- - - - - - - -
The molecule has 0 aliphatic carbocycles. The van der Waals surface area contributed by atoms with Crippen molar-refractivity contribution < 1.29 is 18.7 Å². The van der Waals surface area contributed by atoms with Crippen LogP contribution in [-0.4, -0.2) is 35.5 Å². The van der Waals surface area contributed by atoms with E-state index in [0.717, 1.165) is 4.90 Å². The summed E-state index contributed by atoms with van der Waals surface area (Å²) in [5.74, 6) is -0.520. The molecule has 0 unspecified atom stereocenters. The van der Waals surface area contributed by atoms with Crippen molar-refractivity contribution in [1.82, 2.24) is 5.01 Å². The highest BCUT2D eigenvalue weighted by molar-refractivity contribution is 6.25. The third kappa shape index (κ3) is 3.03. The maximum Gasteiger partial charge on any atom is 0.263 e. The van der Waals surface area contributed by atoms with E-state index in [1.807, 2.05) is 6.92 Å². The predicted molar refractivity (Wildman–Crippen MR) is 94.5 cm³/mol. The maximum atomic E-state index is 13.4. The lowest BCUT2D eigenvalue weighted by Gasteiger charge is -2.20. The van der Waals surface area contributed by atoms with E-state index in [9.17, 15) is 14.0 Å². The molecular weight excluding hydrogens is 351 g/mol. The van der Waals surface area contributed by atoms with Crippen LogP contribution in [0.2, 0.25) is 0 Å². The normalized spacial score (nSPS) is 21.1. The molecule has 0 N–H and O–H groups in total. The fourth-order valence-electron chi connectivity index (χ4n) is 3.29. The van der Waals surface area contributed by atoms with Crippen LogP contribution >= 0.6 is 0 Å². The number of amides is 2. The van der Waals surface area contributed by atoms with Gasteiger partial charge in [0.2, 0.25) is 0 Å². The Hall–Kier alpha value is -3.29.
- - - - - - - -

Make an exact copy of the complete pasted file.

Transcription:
The molecule has 0 aliphatic carbocycles. The van der Waals surface area contributed by atoms with Crippen molar-refractivity contribution < 1.29 is 18.7 Å². The van der Waals surface area contributed by atoms with Crippen LogP contribution in [-0.4, -0.2) is 35.5 Å². The van der Waals surface area contributed by atoms with E-state index in [0.717, 1.165) is 4.90 Å². The summed E-state index contributed by atoms with van der Waals surface area (Å²) in [5.74, 6) is -0.520. The molecule has 0 unspecified atom stereocenters. The van der Waals surface area contributed by atoms with Crippen molar-refractivity contribution in [1.82, 2.24) is 5.01 Å². The highest BCUT2D eigenvalue weighted by molar-refractivity contribution is 6.25. The third kappa shape index (κ3) is 3.03. The maximum Gasteiger partial charge on any atom is 0.263 e. The van der Waals surface area contributed by atoms with E-state index in [1.807, 2.05) is 6.92 Å². The predicted molar refractivity (Wildman–Crippen MR) is 94.5 cm³/mol. The maximum atomic E-state index is 13.4. The lowest BCUT2D eigenvalue weighted by Gasteiger charge is -2.20. The van der Waals surface area contributed by atoms with E-state index in [9.17, 15) is 14.0 Å². The molecular weight excluding hydrogens is 351 g/mol. The van der Waals surface area contributed by atoms with Crippen LogP contribution in [0.2, 0.25) is 0 Å². The normalized spacial score (nSPS) is 21.1. The molecule has 0 N–H and O–H groups in total. The fourth-order valence-electron chi connectivity index (χ4n) is 3.29. The van der Waals surface area contributed by atoms with Crippen LogP contribution >= 0.6 is 0 Å². The number of amides is 2. The van der Waals surface area contributed by atoms with Gasteiger partial charge in [0.2, 0.25) is 0 Å². The Hall–Kier alpha value is -3.29.